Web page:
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Protesters demand Stephen Harper reconvene Parliament

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Anti-prorogation rally on the Hill draws 3,500

by Vito Pilieci

Calling it a rally in support of democracy, more than 3,500 people gathered at Parliament Hill Saturday afternoon to demand Prime Minister Stephen Harper immediately re-convene Parliament.

The Ottawa rally — one of more than 60 planned rallies in cities across the country — boasted a turnout almost three times more than organizers were expecting.

Jesse Root, one of the organizers of the Ottawa rally, said the number of people was proof that the Internet can be a powerful tool when piecing together a political movement.

“There have been a lot of questions about whether Facebook can be used to co-ordinate a political movement,” said Root.

“Look around.”

The rallies were organized after an Alberta university student created a group on the social networking website Facebook called Canadians Against Proroguing Parliament, which quickly became a rally point for Canadians who were against Harper’s decision to suspend Parliament until March, rather than having it reconvene this Monday as had been scheduled.

The group’s membership quickly swelled; it currently has more than 212,000 members.

Despite its size, political pundits questioned the group’s ability to generate an effective grassroots campaign against the prorogation, especially after a demonstration in Toronto on Thursday saw fewer than 35 people turn out.

However, Root said the results of the Toronto protest should be ignored.

He said the Toronto rally was planned at the last minute when it was announced that Harper would be addressing officials at the C.D. Howe Institute. Root said the official cross-country protests against the decision to prorogue Parliament had always been scheduled for Jan. 23.

“That was just a preview,” said Root, pointing to a sea of homemade signs and angry faces that quickly filled the sidewalk in front of the Peace Tower.

People came bearing signs with hand-painted slogans calling on politicians to resume their duties. “Get back to work,” read one sign. “Less hockey, more politics,” read another — referring to the timing of the prorogation, which will coincide with the Winter Olympics in Vancouver.

Similar scenes took place in other municipalities. More than 7,000 protesters turned up at Toronto’s Dundas Square, while another 500 demonstrated in Halifax.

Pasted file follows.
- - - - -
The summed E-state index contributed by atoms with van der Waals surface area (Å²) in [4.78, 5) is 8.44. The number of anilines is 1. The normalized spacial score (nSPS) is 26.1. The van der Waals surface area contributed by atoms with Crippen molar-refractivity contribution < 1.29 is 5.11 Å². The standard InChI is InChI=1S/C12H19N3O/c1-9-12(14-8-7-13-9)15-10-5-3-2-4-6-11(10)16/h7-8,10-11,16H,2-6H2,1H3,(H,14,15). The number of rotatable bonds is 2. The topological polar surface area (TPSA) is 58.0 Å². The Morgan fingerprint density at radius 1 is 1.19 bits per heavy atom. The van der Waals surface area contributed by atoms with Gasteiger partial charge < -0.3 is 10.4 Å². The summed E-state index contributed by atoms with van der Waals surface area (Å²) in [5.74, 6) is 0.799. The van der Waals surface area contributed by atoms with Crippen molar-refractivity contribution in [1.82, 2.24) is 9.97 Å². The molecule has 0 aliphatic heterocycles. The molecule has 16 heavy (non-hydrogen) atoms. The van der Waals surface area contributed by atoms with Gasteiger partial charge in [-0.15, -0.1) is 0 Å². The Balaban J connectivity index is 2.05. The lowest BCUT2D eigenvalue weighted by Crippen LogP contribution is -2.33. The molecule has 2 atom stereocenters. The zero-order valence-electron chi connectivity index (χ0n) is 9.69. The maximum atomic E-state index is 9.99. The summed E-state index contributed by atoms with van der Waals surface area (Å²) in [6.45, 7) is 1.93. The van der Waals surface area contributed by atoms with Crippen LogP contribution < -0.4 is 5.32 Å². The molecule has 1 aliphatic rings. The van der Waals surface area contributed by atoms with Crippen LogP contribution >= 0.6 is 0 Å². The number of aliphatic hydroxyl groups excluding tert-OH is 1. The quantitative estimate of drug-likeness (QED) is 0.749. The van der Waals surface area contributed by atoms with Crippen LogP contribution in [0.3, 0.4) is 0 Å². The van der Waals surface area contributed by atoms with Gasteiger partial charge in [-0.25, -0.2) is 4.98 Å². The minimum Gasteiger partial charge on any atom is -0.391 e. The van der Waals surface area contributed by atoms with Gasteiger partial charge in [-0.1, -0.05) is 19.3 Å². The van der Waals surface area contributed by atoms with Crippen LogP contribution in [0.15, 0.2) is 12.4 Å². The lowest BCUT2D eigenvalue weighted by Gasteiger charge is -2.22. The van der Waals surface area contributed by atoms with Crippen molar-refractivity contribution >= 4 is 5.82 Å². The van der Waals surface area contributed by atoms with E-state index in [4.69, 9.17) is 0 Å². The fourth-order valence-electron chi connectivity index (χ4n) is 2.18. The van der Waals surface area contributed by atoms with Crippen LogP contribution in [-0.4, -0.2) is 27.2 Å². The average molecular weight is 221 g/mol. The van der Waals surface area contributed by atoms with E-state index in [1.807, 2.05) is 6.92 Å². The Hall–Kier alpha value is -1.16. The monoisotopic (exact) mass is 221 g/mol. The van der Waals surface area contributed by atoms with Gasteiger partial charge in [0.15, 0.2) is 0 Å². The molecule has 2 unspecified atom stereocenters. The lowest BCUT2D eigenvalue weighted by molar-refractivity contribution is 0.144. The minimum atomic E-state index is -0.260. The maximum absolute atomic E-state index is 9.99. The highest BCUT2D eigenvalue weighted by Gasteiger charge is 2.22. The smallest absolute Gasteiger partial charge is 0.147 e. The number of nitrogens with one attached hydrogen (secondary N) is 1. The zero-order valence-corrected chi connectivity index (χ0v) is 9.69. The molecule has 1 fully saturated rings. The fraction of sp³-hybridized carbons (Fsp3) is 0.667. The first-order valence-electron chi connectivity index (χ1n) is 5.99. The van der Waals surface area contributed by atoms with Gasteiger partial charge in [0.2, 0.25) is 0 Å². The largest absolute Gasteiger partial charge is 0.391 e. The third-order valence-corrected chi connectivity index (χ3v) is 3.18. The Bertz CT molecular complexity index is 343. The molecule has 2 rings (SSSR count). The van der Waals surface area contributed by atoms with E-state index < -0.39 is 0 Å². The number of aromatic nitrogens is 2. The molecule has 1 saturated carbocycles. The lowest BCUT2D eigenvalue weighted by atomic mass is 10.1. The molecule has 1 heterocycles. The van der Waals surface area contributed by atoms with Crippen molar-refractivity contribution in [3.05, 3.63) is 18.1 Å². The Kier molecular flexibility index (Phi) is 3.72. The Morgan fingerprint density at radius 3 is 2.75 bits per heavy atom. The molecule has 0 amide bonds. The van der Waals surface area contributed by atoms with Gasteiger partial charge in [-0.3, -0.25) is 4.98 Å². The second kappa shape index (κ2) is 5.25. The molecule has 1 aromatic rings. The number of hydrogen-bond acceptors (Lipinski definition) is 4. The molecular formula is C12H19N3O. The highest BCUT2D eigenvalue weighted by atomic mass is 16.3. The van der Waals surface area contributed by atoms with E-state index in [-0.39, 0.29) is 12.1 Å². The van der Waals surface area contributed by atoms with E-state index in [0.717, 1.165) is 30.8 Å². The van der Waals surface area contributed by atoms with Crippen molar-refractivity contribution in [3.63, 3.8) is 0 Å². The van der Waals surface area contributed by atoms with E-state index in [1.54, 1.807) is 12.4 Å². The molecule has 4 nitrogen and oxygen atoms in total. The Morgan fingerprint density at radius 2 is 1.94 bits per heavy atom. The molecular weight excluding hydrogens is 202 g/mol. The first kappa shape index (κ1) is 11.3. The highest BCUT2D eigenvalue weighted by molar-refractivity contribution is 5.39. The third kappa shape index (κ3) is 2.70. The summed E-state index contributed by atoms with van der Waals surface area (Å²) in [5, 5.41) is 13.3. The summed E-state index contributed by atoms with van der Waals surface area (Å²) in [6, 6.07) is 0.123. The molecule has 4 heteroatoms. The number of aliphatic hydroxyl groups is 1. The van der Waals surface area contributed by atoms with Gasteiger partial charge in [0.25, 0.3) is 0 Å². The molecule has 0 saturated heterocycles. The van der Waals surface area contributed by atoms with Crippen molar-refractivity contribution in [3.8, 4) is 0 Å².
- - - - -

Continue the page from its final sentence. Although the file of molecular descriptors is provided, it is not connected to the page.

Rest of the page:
Organizers were boasting of rallies in 50 communities across the country.

Demonstrations were also planned outside Canadian consulates in San Francisco, California, and Dallas, Texas. People were also expected to gather in Costa Rica and London, England.

In Ottawa, dozens of speakers took to the podium to discuss everything from Canada’s role in Afghanistan to the country’s environmental record, and even the way Nortel workers and pensioners are being treated by the company’s ongoing bankruptcy woes.

Protesters claimed the prorogation of Parliament has handicapped the country’s ability to address issues such as pension reform and green energy.

“Politicians calculated that we would be apathetic about this, but clearly they were wrong,” Alex Hill, another one of the Ottawa event’s co-ordinators, told the crowd before leading the protesters in a chant telling politicians to “get back to work.”

Despite attempts by organizers to keep the event unaffiliated with any political party, Liberal leader Michael Ignatieff and NDP leader Jack Layton were also allowed to speak to the crowd.

Layton was also planning to board a plane and jet to Canada’s west coast to speak at the Victoria rally later in the afternoon.

“The House of Commons is supposed to be the house of the people,” said Layton. “Mr. Harper, unlock the doors of the people’s house.”

The sentiments were echoed by Ignatieff, who praised the cross-country movement that the Facebook group had created.

“This is not a party or political event. It belongs to the Canadian people,” he said. “This is a demonstration that shows that Canadians care for their democracy.”

internet site reference: LINK

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Written by thecanadianheadlines

January 25, 2010 at 7:36 am

Posted in Uncategorized

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